Another reason to like American Express is its ability to double-dip, so to speak, as a lender and a payment facilitator. During times of economic expansion, AmEx benefits from increased consumer spending, which leads to more loans outstanding and, presumably, higher interest income. This increased consumer activity also leads to higher fee collection. It's a win-win for AmEx considering that the U.S. economy has spent 86% of its time since the end of World War II in expansion mode.
And, of course, it's really easy to like American Express when the company is delivering on the top and bottom lines. Revenue growth in 2018 is expected to be at minimum 9%, with earnings-per-share growth over the next couple of years likely hitting the mid-to-high single digits. All the while, even with the company getting aggressive with its marketing campaign to attract new retail clients and small businesses, its operating expenses are being kept in check. Tack on a recently announced 11% quarterly dividend increase and a $3.4 billion share buyback through the second quarter of 2019, and you have every reason to leave penny stocks on the shelf.
A fast-growing fintech
Jordan Wathen (GreenSky, Inc): Investors who like the high-risk, high-reward proposition of penny stocks may want to take a look at this busted fintech IPO.
GreenSky is an interesting twist on the consumer lending industry. It makes its money by connecting small businesses that want to offer financing to their customers with regional banks that are hungry for high-yielding loans, collecting a fee (roughly 7% of the loan amount) for acting as the middleman.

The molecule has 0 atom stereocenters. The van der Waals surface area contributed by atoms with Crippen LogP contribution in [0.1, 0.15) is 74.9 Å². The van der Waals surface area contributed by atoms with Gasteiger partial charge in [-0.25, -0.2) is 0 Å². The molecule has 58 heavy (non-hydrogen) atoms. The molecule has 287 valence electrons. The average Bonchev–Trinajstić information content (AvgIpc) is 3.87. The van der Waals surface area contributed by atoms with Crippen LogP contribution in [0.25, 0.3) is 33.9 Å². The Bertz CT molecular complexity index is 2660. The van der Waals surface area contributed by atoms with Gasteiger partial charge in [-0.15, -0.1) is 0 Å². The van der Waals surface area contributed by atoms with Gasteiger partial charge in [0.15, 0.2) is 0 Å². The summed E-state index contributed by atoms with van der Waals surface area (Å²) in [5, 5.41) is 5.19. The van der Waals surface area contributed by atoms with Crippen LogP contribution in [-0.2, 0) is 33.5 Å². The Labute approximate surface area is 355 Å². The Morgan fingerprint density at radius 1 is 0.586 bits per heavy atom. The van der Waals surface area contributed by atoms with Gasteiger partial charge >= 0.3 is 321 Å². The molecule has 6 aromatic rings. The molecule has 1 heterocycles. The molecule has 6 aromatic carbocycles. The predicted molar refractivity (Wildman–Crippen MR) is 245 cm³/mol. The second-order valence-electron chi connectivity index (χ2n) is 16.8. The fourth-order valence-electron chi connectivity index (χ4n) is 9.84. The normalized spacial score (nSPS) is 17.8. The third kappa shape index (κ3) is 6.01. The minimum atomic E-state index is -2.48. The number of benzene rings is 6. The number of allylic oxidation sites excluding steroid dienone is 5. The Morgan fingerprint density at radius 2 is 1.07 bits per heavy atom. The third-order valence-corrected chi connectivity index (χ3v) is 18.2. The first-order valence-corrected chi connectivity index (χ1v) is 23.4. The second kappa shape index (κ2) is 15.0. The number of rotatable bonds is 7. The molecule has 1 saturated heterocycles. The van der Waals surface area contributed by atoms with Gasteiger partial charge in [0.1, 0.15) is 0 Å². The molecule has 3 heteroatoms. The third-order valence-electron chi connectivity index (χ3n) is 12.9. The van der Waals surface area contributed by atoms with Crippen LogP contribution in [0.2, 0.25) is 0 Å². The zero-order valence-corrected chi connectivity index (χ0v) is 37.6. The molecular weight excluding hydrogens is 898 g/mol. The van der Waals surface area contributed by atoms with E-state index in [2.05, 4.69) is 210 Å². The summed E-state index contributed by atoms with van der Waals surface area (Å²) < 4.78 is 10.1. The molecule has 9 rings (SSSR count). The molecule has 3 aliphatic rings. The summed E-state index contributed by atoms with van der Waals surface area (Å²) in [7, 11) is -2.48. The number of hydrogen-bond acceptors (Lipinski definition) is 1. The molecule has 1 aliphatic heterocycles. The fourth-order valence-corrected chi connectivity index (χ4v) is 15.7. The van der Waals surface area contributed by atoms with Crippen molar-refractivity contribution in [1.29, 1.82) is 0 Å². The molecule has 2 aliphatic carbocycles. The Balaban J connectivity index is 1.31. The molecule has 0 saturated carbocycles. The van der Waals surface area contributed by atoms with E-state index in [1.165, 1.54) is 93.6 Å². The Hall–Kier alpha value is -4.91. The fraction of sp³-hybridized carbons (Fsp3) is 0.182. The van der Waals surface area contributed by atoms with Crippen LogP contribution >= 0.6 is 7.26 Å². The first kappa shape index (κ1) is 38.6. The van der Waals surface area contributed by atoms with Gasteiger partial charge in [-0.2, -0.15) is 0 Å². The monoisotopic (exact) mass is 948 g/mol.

Contractors like it because they can use financing offers to convert prospective customers into buyers. Regional banks like GreenSky because it helps them build a loan portfolio without substantial investments in their own operations.
With fewer than 13,500 merchant partners at the end of the most recent quarter, GreenSky has only scratched the surface of the consumer lending business. In the most recent quarter, the company reported that transaction volume grew 36% year over year.
Shares trade at roughly 27 times the midpoint of GreenSky's earnings guidance for 2018, and that's no small multiple for a loan originator and servicer. That said, given its aggressive investments in driving growth (its sales and marketing headcount increased 14% in the last three months), one can easily make the case that its earnings power would be substantially higher if not for large investments to add more merchants to its platform.
Jordan Wathen has no position in any of the stocks mentioned. Matthew Frankel, CFP® owns shares of American Express and Square. Sean Williams has no position in any of the stocks mentioned. The Motley Fool owns shares of and recommends Square. The Motley Fool has the following options: short September 2018 $80 calls on Square. The Motley Fool recommends Costco Wholesale. The Motley Fool has a disclosure policy.